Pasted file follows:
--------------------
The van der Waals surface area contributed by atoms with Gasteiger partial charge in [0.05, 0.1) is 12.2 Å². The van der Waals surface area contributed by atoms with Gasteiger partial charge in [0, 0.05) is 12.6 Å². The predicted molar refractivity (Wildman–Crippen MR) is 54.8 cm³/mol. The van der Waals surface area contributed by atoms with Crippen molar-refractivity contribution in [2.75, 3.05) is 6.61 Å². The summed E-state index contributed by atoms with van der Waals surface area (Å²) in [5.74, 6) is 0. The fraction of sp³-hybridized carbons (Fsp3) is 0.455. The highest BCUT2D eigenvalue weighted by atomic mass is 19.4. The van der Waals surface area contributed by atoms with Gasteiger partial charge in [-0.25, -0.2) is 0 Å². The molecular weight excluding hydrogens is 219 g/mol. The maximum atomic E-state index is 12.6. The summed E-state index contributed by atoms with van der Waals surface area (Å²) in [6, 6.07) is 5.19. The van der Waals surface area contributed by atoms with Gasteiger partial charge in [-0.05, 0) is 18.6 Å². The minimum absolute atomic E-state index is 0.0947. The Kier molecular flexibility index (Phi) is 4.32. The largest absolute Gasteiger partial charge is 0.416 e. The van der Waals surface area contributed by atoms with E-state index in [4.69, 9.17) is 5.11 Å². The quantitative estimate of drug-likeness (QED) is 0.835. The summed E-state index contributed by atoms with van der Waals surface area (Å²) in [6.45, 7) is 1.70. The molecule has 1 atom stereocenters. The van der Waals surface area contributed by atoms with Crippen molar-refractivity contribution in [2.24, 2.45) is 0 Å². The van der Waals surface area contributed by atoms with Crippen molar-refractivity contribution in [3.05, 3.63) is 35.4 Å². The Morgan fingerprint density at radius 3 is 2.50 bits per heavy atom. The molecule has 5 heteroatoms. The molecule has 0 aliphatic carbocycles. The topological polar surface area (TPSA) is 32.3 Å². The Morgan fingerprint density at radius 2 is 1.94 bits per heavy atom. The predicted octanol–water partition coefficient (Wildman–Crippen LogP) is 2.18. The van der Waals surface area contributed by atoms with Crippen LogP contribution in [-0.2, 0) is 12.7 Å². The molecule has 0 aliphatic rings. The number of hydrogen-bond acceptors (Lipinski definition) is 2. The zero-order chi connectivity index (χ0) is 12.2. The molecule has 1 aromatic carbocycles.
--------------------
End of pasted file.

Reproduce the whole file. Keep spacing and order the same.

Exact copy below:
The van der Waals surface area contributed by atoms with Gasteiger partial charge in [0.05, 0.1) is 12.2 Å². The van der Waals surface area contributed by atoms with Gasteiger partial charge in [0, 0.05) is 12.6 Å². The predicted molar refractivity (Wildman–Crippen MR) is 54.8 cm³/mol. The van der Waals surface area contributed by atoms with Crippen molar-refractivity contribution in [2.75, 3.05) is 6.61 Å². The summed E-state index contributed by atoms with van der Waals surface area (Å²) in [5.74, 6) is 0. The fraction of sp³-hybridized carbons (Fsp3) is 0.455. The highest BCUT2D eigenvalue weighted by atomic mass is 19.4. The van der Waals surface area contributed by atoms with Gasteiger partial charge in [-0.25, -0.2) is 0 Å². The molecular weight excluding hydrogens is 219 g/mol. The maximum atomic E-state index is 12.6. The summed E-state index contributed by atoms with van der Waals surface area (Å²) in [6, 6.07) is 5.19. The van der Waals surface area contributed by atoms with Gasteiger partial charge in [-0.05, 0) is 18.6 Å². The minimum absolute atomic E-state index is 0.0947. The Kier molecular flexibility index (Phi) is 4.32. The largest absolute Gasteiger partial charge is 0.416 e. The van der Waals surface area contributed by atoms with E-state index in [4.69, 9.17) is 5.11 Å². The quantitative estimate of drug-likeness (QED) is 0.835. The summed E-state index contributed by atoms with van der Waals surface area (Å²) in [6.45, 7) is 1.70. The molecule has 1 atom stereocenters. The van der Waals surface area contributed by atoms with Crippen molar-refractivity contribution in [2.24, 2.45) is 0 Å². The van der Waals surface area contributed by atoms with Crippen molar-refractivity contribution in [3.05, 3.63) is 35.4 Å². The Morgan fingerprint density at radius 3 is 2.50 bits per heavy atom. The molecule has 5 heteroatoms. The molecule has 0 aliphatic carbocycles. The topological polar surface area (TPSA) is 32.3 Å². The Morgan fingerprint density at radius 2 is 1.94 bits per heavy atom. The predicted octanol–water partition coefficient (Wildman–Crippen LogP) is 2.18. The van der Waals surface area contributed by atoms with Crippen LogP contribution in [-0.2, 0) is 12.7 Å². The molecule has 0 aliphatic rings. The number of hydrogen-bond acceptors (Lipinski definition) is 2. The zero-order chi connectivity index (χ0) is 12.2. The molecule has 1 aromatic carbocycles.